purchase? Did i get a good bass at a
    reasonable price??
  9. olivier


    Dec 17, 1999
    Paris, France
    You've got the bass:

    Get a teacher, get a teacher, get a teacher, get a teacher, get a teacher, get a teacher, get a teacher, get a teacher, get a teacher,

    get a set up, and get a bow.
  10. Red Grange (I challenge all of TalkBass to figure that one out):
    You got one of the standard entry level basses. Plenty of people are happy with their Strunals. It wont disassemble as you play it; neither will it be the bass you play at your audition for the Chicago Symphony. As a beginner, you're right about where you should be. I'm an old purist, and dead set against things like 'slim-line' basses.
    Welcome, good luck, and get a teacher.
  11. Jeff Bollbach

    Jeff Bollbach Jeff Bollbach Luthier, Inc.

    Dec 12, 2001
    freeport, ny
    77 would be his uniform number-not sure if there's more of a connection.
  12. Joe Taylor

    Joe Taylor

    Dec 20, 2001
    Tracy CA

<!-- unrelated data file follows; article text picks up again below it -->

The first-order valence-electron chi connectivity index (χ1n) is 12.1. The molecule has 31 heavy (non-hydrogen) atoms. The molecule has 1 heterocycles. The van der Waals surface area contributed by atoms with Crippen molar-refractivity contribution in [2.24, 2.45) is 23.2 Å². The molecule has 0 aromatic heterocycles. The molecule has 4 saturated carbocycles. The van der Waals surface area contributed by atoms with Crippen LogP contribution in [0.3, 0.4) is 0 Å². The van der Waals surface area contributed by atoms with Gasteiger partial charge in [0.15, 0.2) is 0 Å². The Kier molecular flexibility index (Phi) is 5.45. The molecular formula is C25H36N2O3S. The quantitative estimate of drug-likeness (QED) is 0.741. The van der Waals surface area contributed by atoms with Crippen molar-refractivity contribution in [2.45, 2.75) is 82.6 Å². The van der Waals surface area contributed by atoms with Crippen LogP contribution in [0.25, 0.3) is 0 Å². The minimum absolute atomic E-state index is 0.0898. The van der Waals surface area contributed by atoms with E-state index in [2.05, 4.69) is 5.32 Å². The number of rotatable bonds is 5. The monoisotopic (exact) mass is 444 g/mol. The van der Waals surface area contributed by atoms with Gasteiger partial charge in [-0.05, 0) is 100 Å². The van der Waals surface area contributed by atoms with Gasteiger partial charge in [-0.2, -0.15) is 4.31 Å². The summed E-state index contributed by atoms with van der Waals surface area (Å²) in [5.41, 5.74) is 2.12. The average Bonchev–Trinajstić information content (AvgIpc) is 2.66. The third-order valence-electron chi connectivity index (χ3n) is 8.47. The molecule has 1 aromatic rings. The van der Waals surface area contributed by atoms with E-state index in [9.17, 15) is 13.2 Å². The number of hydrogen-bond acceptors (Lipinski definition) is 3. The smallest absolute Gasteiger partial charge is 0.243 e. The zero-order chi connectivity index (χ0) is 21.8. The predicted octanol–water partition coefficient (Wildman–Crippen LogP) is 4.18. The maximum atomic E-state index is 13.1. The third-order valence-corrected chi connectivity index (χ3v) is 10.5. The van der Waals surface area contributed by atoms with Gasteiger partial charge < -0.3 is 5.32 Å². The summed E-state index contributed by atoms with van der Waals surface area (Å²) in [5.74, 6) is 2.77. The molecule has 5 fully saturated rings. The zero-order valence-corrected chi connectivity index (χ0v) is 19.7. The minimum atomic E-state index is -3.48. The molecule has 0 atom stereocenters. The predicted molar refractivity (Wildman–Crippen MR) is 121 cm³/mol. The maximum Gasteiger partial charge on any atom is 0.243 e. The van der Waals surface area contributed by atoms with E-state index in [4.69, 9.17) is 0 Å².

I not sure that there is much diffrence in any of the plywood basses--frankly I don't see how there could be.

    I played a Christopher 100 bass - reminded me of the Kay bass's I learned to play on back in prehistory.

    Don't mail order a bass go look at them real time! They all require setup which most likely would have to be redone after shipping.

  13. arnoldschnitzer

    arnoldschnitzer AES Fine Instruments

    Feb 16, 2002
    Brewster, NY, USA
    There are HUGE differences in plywood basses. Compare an old King or American Standard to a new Chinese or Romanian!
  14. Right on, Jeff. Now, what school, and what was his sobriquet? Straight out, no looking it up.
  15. Joe Taylor

    Joe Taylor

    Dec 20, 2001
    Tracy CA
    I will bow to one who knows, if Arnold Schnitzer says there is a huge difference there is. I just know about the ones I've played. I stand corrected. I wonder what makes the difference? It's got to be more than setup.

  16. Jeff Bollbach

    Jeff Bollbach Jeff Bollbach Luthier, Inc.

    Dec 12, 2001
    freeport, ny
    Sobriquet? I'm sorry, Don-ya got me on that one. I've hung with more than one wordmeister but I am gonna have to look that one up. Remember my specialty is glue!
  17. 'Sobriquet' is what effete intellectuals say instead of 'nickname', as in "Don Higdon's computer skills are so pathetic that Ed Fuqua bestowed upon him the sobriquet 'Donosaurus'."
    U. of Illinois; the Galloping Ghost, in recognition of his ability to slip away when tackled. You did good for a young whippersnapper.